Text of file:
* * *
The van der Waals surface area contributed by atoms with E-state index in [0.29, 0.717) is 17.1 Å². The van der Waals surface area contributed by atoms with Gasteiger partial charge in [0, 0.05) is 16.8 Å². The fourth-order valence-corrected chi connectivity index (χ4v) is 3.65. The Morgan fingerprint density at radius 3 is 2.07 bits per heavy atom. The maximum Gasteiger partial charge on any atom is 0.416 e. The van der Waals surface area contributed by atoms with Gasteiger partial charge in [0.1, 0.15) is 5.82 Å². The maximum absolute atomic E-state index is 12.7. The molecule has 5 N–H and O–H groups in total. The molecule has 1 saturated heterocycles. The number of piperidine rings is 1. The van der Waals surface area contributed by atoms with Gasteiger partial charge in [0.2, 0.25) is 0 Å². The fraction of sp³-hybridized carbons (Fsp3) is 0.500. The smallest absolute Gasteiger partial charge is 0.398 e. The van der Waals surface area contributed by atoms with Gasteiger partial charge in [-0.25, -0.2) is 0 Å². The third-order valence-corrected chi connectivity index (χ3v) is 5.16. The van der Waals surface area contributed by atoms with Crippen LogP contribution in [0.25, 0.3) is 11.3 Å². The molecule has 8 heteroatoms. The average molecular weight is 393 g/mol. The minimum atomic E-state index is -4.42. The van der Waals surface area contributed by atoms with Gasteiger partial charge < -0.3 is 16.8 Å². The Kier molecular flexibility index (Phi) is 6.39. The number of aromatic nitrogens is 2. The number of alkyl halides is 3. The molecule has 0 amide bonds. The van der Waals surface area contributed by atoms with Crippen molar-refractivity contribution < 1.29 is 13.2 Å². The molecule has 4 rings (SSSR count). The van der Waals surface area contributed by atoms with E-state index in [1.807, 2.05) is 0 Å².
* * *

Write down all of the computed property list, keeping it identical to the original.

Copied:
The van der Waals surface area contributed by atoms with E-state index in [0.29, 0.717) is 17.1 Å². The van der Waals surface area contributed by atoms with Gasteiger partial charge in [0, 0.05) is 16.8 Å². The fourth-order valence-corrected chi connectivity index (χ4v) is 3.65. The Morgan fingerprint density at radius 3 is 2.07 bits per heavy atom. The maximum Gasteiger partial charge on any atom is 0.416 e. The van der Waals surface area contributed by atoms with Gasteiger partial charge in [0.1, 0.15) is 5.82 Å². The maximum absolute atomic E-state index is 12.7. The molecule has 5 N–H and O–H groups in total. The molecule has 1 saturated heterocycles. The number of piperidine rings is 1. The van der Waals surface area contributed by atoms with Gasteiger partial charge in [0.2, 0.25) is 0 Å². The fraction of sp³-hybridized carbons (Fsp3) is 0.500. The smallest absolute Gasteiger partial charge is 0.398 e. The van der Waals surface area contributed by atoms with Gasteiger partial charge in [-0.25, -0.2) is 0 Å². The third-order valence-corrected chi connectivity index (χ3v) is 5.16. The van der Waals surface area contributed by atoms with Crippen LogP contribution in [0.25, 0.3) is 11.3 Å². The molecule has 8 heteroatoms. The average molecular weight is 393 g/mol. The minimum atomic E-state index is -4.42. The van der Waals surface area contributed by atoms with Gasteiger partial charge < -0.3 is 16.8 Å². The Kier molecular flexibility index (Phi) is 6.39. The number of aromatic nitrogens is 2. The number of alkyl halides is 3. The molecule has 0 amide bonds. The van der Waals surface area contributed by atoms with Crippen molar-refractivity contribution < 1.29 is 13.2 Å². The molecule has 4 rings (SSSR count). The van der Waals surface area contributed by atoms with E-state index in [1.807, 2.05) is 0 Å².